Unless you are a serial entrepreneur with a string of successes behind you, you need a business plan to convince investors that you can build a business out of the dream that has been driving your passion to change the world.
Don’t believe that Silicon Valley myth that all you have to do is sketch your idea on the back of a napkin, and investors will line up to give you money.
Based on my experience as an angel investor and a mentor to dozens of entrepreneurs, having no business plan is the quickest way to define yourself as just a dreamer, or at best a hobbyist.
Let me be quick to say that a plan doesn’t have be a book, and probably should start as a “pitch deck” of maybe a dozen slides which cover all the right bases. The details can be added later.
Now let’s talk about the bases that need to be covered. Since this document is outward facing, it is important to keep the terminology and tone consistent with that of your customer set, investors, and business partners. Skip the acronyms and jargon.
Open your pitch by grabbing the investor’s attention with a statement or question that piques their interest, then hit the following key bases:
1. Definition of customer problem, followed by your solution.
Use concrete terms to quantify value and pain. For example, “I just patented a new cell-phone technology that will double battery life for half the cost.
No more pain of phone shutdown in the middle of a call.” This is your elevator pitch hook, which you must be able to deliver in 30 seconds.
2. Opportunity segmentation and competitive environment.
The market scope for your solution should be quantified in non-technical terms, with data sourced from professionals in the industry, rather than your own opinion.
List key competitors and alternatives, highlighting your sustainable competitive advantages, such as patents and trademarks.
3. Provide details on the business model and cash flow.
Every business, including non-profits, needs a business model to survive. Providing your product or service free to customers may sound attractive in marketing materials, but you need revenue sources to survive.
Free is a dirty word to investors, since it’s hard to get a financial return from free.
4. Highlight why your team is the best for this challenge.
Make sure you name your key players and advisors, and include any prior startup experience and prior leadership in the relevant business domain.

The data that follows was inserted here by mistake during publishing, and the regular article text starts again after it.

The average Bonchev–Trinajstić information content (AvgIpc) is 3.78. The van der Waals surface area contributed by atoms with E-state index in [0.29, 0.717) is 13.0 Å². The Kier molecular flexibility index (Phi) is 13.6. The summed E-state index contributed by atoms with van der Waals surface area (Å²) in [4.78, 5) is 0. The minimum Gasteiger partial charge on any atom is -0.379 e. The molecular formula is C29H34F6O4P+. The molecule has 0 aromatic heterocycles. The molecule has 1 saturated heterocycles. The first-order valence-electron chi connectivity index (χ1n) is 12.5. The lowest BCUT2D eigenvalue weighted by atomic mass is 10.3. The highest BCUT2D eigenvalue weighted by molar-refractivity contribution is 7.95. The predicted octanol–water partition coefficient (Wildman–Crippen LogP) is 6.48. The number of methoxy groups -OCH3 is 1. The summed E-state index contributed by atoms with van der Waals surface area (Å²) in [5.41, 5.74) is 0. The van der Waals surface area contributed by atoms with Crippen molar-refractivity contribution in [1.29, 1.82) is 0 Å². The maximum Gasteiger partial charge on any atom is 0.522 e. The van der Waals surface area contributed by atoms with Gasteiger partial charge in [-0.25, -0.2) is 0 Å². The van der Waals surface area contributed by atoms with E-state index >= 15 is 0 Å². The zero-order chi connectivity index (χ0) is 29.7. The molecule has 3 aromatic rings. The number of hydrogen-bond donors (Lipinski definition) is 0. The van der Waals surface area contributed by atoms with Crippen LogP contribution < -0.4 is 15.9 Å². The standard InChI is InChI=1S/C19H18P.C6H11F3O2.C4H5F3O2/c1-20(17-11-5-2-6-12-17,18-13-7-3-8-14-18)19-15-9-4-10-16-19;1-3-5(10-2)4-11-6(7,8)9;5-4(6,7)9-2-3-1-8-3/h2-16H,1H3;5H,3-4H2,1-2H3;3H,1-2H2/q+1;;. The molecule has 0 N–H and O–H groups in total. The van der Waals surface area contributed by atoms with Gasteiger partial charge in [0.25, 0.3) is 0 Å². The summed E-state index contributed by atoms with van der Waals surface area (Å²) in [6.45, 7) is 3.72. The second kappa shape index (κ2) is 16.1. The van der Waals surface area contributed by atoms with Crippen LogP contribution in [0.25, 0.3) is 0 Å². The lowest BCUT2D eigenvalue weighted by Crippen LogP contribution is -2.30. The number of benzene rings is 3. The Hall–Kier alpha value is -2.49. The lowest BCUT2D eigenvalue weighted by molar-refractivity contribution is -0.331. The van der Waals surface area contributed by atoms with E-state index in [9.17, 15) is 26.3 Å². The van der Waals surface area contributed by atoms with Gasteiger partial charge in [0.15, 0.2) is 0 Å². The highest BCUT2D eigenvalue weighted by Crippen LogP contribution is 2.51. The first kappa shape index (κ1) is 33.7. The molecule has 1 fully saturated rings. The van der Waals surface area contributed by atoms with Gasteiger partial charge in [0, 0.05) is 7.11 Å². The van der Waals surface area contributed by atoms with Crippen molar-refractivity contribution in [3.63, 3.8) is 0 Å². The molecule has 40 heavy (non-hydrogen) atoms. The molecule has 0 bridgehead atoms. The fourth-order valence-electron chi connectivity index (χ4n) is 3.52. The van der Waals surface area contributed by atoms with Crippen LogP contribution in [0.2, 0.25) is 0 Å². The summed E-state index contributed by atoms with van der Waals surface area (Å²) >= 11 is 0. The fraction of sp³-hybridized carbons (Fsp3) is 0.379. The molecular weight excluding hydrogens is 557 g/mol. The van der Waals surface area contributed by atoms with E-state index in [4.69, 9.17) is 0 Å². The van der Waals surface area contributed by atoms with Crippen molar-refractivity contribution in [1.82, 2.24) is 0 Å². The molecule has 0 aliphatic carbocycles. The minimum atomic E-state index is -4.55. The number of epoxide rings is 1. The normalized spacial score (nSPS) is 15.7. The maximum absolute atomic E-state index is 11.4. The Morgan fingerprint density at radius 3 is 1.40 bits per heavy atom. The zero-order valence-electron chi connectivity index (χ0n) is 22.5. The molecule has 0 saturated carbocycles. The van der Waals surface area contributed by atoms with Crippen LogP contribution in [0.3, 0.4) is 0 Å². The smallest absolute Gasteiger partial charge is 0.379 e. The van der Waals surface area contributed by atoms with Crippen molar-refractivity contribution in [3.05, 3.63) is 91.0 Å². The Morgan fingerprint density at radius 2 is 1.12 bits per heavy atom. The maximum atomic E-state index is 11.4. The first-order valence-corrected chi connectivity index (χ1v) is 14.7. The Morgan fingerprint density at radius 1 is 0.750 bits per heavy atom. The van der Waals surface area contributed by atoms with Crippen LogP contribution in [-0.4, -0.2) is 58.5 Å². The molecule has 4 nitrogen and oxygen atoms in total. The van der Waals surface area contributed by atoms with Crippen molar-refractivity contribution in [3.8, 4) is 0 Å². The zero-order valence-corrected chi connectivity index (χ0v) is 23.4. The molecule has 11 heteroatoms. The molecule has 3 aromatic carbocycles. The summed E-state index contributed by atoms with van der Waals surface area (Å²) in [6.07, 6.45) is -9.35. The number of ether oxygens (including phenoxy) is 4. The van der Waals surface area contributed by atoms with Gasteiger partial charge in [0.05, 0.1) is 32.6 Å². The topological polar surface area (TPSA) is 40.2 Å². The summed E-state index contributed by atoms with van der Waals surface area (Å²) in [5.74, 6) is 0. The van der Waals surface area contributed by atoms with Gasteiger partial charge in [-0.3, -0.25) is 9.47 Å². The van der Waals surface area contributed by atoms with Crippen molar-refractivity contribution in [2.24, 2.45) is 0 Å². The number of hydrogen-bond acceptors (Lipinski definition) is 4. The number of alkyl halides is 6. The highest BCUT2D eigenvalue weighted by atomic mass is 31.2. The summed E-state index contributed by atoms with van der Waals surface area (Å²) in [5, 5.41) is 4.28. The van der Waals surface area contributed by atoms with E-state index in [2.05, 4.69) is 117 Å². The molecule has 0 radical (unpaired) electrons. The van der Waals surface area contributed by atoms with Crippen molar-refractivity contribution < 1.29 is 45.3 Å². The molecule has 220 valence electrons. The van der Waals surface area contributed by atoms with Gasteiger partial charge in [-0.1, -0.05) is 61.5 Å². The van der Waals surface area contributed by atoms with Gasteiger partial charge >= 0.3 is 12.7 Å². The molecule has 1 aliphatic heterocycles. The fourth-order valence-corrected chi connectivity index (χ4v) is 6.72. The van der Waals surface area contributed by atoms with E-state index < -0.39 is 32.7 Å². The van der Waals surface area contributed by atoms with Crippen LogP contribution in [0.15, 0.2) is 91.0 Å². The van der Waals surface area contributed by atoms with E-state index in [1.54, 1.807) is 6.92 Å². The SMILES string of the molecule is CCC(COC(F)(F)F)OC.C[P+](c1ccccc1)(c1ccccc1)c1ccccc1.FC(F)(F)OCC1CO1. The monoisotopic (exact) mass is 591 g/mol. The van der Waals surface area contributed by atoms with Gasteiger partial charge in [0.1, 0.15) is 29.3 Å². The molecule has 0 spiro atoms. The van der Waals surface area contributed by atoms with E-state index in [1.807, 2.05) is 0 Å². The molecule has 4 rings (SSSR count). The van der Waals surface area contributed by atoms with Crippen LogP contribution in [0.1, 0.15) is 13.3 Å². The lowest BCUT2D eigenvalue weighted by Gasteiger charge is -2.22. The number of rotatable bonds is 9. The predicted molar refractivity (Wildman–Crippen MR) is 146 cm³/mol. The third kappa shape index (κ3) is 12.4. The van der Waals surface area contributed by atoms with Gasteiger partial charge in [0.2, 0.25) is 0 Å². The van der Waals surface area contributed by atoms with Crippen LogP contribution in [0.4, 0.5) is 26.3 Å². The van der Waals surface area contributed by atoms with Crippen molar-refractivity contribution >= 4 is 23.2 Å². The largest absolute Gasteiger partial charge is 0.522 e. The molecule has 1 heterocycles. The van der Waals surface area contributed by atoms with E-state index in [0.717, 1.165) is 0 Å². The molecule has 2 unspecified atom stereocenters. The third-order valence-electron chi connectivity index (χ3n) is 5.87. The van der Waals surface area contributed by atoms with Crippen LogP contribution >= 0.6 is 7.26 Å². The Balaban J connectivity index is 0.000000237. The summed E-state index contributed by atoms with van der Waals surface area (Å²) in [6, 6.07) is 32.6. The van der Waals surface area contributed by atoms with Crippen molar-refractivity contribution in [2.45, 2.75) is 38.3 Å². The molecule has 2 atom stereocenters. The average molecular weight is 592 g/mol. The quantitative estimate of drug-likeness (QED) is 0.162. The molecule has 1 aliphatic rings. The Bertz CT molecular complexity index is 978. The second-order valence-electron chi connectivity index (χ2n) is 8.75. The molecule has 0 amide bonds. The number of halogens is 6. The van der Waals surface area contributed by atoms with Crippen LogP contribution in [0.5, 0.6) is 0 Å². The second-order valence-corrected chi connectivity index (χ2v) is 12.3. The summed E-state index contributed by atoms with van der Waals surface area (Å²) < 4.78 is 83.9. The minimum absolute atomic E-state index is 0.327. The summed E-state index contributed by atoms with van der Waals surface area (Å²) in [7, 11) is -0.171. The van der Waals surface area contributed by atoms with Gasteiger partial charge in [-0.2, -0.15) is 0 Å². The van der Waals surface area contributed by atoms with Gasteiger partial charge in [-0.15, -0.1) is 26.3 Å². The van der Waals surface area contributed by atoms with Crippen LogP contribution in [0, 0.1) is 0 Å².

Current and past titles don’t convey this information. Professional investors look for the right people, more than the right product.
5. Marketing, sales, and customer experience.
I’m assuming that most of you will see these as essential elements of a real business, but not needed for a hobby.
Yet I continue to get funding requests that never mention any specific plans or costs to be associated with these elements. No mention usually means no plan and not competitive.
6. Project revenues, costs and investment needs.
If you are not willing to set targets for yourself, don’t expect investors to commit their funds. Major milestones along the way should be outlined.
When sizing your funding request, be aware of the value of your startup today, since most investors expect an equity share for their contributions.
7. Outline the potential investor return, and payback process.
The best way to do this is to highlight a recent similar company payback to investors, via going public or acquisition exit. Angel investors look for high-growth potential companies who can double revenues yearly, and sell for a high multiplier, providing a 10- times multiplier return.
If you don’t have the time to write things down, or your writing skills leave something to be desired, don’t be afraid to get some help. No executive I know writes all his own contracts, but every smart one owns every one that is written for him, and understands every element.
An entrepreneur who can’t manage a plan, probably won’t be able to manage the new business.
There are no guarantees, but various studies have found that entrepreneurs who start with a plan generally double their chances of building a successful business.
In any context, and especially in the high-risk world of startups where more than 50 percent fail, you don’t need to start your venture by convincing key players that you have nothing yet but an expensive hobby.
The opinions expressed here by Inc.com columnists are their own, not those of Inc.com.